This award has been partially funded through the Experimental Program to Stimulate Competitive Research at the National Science Foundation.
Agency: NSF | Branch: Standard Grant | Program: | Phase: CENTERS FOR RSCH EXCELL IN S&T | Award Amount: 998.77K | Year: 2016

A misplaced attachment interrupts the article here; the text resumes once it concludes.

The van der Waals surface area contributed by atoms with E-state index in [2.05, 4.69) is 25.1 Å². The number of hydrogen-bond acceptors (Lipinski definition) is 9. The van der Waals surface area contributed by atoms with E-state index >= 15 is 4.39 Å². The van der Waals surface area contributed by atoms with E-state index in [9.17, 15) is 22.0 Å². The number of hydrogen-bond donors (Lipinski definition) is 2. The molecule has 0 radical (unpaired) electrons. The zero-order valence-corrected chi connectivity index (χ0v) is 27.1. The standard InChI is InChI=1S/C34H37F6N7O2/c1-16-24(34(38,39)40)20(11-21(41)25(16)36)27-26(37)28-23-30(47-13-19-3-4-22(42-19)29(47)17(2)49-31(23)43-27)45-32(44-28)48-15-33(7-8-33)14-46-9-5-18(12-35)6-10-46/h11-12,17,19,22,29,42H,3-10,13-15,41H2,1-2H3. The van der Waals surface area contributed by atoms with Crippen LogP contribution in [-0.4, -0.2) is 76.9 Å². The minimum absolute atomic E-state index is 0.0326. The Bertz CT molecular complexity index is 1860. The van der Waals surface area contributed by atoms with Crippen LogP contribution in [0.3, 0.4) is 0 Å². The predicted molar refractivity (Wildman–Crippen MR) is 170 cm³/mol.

The Historically Black Colleges and Universities Research Infrastructure for Science and Engineering (HBCU-RISE) activity within the Centers of Research Excellence in Science and Technology (CREST) program supports the development of research capability at HBCUs that offer doctoral degrees in science and engineering disciplines. HBCU-RISE projects have a direct connection to the long-term plans of the host department(s) and the institutional mission, and plans for expanding institutional research capacity as well as increasing the production of doctoral students in science and engineering. With support from the National Science Foundation, Alabama State University (ASU), a four-year liberal arts institution with over 89% African American students, aims to enhance the PhD program in Microbiology by expanding research resources in the area of nanobiomaterials and tissue engineering. This project has the potential to contribute significantly to the pool of minority students trained in the emerging field of nanobiomaterials and tissue engineering and significantly expand the breadth of the PhD Program in Microbiology. The proposed project will advance the mission of ASU by providing quality education to a large underrepresented minority population and increasing the number of minority students pursuing STEM degree programs and careers.